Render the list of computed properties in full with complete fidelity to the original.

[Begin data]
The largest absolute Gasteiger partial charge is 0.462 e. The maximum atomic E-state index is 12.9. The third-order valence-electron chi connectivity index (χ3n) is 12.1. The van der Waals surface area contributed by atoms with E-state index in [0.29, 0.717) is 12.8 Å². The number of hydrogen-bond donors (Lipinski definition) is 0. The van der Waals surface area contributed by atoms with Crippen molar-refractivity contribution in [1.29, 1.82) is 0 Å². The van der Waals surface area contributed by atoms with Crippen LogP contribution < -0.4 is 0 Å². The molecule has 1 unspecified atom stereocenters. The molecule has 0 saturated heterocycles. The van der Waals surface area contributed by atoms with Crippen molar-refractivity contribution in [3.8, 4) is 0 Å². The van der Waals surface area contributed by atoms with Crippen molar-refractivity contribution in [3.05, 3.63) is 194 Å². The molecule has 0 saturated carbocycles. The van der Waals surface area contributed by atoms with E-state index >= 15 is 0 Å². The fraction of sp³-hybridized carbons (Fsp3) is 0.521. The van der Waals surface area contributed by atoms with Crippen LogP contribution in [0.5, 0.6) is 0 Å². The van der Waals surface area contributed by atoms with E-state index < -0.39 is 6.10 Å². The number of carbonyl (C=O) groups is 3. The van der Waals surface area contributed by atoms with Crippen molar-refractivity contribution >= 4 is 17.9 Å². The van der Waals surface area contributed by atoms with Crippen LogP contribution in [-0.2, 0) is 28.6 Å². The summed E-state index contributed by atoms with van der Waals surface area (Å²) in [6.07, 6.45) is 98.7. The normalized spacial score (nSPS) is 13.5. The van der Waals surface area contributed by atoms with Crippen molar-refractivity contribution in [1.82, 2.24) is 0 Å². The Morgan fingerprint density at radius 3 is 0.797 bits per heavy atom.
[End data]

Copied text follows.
The largest absolute Gasteiger partial charge is 0.462 e. The maximum atomic E-state index is 12.9. The third-order valence-electron chi connectivity index (χ3n) is 12.1. The van der Waals surface area contributed by atoms with E-state index in [0.29, 0.717) is 12.8 Å². The number of hydrogen-bond donors (Lipinski definition) is 0. The van der Waals surface area contributed by atoms with Crippen molar-refractivity contribution in [1.29, 1.82) is 0 Å². The van der Waals surface area contributed by atoms with Crippen LogP contribution < -0.4 is 0 Å². The molecule has 1 unspecified atom stereocenters. The molecule has 0 saturated heterocycles. The van der Waals surface area contributed by atoms with Crippen molar-refractivity contribution in [3.8, 4) is 0 Å². The van der Waals surface area contributed by atoms with Crippen molar-refractivity contribution in [3.05, 3.63) is 194 Å². The molecule has 0 saturated carbocycles. The van der Waals surface area contributed by atoms with E-state index >= 15 is 0 Å². The fraction of sp³-hybridized carbons (Fsp3) is 0.521. The van der Waals surface area contributed by atoms with Crippen LogP contribution in [0.5, 0.6) is 0 Å². The van der Waals surface area contributed by atoms with E-state index < -0.39 is 6.10 Å². The number of carbonyl (C=O) groups is 3. The van der Waals surface area contributed by atoms with Crippen molar-refractivity contribution >= 4 is 17.9 Å². The van der Waals surface area contributed by atoms with Crippen LogP contribution in [-0.2, 0) is 28.6 Å². The summed E-state index contributed by atoms with van der Waals surface area (Å²) in [6.07, 6.45) is 98.7. The normalized spacial score (nSPS) is 13.5. The van der Waals surface area contributed by atoms with Crippen molar-refractivity contribution in [1.82, 2.24) is 0 Å². The Morgan fingerprint density at radius 3 is 0.797 bits per heavy atom.